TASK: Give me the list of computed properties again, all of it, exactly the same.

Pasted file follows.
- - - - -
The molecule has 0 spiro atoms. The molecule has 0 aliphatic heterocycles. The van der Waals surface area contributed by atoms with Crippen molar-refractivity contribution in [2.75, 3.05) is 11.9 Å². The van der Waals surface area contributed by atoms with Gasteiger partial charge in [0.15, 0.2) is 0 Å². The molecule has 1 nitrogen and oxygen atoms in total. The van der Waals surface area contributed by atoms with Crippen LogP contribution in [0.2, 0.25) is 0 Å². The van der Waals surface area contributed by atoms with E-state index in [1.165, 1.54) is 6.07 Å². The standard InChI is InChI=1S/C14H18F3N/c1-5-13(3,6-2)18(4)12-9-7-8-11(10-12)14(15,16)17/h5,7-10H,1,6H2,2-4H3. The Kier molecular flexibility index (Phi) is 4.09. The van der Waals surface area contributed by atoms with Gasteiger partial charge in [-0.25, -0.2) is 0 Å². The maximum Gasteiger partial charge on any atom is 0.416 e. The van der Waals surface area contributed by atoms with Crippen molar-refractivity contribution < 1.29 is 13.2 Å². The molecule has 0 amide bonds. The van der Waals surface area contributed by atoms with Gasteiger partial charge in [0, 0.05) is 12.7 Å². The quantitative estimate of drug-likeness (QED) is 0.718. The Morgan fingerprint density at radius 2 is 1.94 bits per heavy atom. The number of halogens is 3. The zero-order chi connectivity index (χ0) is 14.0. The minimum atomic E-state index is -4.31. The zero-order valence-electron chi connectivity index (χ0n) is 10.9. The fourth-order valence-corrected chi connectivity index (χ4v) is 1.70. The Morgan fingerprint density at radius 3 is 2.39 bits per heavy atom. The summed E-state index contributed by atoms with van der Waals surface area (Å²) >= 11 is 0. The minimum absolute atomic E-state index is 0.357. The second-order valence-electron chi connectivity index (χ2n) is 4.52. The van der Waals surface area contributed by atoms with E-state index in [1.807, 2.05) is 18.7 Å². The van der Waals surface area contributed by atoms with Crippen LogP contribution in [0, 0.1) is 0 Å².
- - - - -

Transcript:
The molecule has 0 spiro atoms. The molecule has 0 aliphatic heterocycles. The van der Waals surface area contributed by atoms with Crippen molar-refractivity contribution in [2.75, 3.05) is 11.9 Å². The van der Waals surface area contributed by atoms with Gasteiger partial charge in [0.15, 0.2) is 0 Å². The molecule has 1 nitrogen and oxygen atoms in total. The van der Waals surface area contributed by atoms with Crippen LogP contribution in [0.2, 0.25) is 0 Å². The van der Waals surface area contributed by atoms with E-state index in [1.165, 1.54) is 6.07 Å². The standard InChI is InChI=1S/C14H18F3N/c1-5-13(3,6-2)18(4)12-9-7-8-11(10-12)14(15,16)17/h5,7-10H,1,6H2,2-4H3. The Kier molecular flexibility index (Phi) is 4.09. The van der Waals surface area contributed by atoms with Gasteiger partial charge in [-0.25, -0.2) is 0 Å². The maximum Gasteiger partial charge on any atom is 0.416 e. The van der Waals surface area contributed by atoms with Crippen molar-refractivity contribution < 1.29 is 13.2 Å². The molecule has 0 amide bonds. The van der Waals surface area contributed by atoms with Gasteiger partial charge in [0, 0.05) is 12.7 Å². The quantitative estimate of drug-likeness (QED) is 0.718. The Morgan fingerprint density at radius 2 is 1.94 bits per heavy atom. The number of halogens is 3. The zero-order chi connectivity index (χ0) is 14.0. The minimum atomic E-state index is -4.31. The zero-order valence-electron chi connectivity index (χ0n) is 10.9. The fourth-order valence-corrected chi connectivity index (χ4v) is 1.70. The Morgan fingerprint density at radius 3 is 2.39 bits per heavy atom. The summed E-state index contributed by atoms with van der Waals surface area (Å²) >= 11 is 0. The minimum absolute atomic E-state index is 0.357. The second-order valence-electron chi connectivity index (χ2n) is 4.52. The van der Waals surface area contributed by atoms with E-state index in [1.807, 2.05) is 18.7 Å². The van der Waals surface area contributed by atoms with Crippen LogP contribution in [0, 0.1) is 0 Å².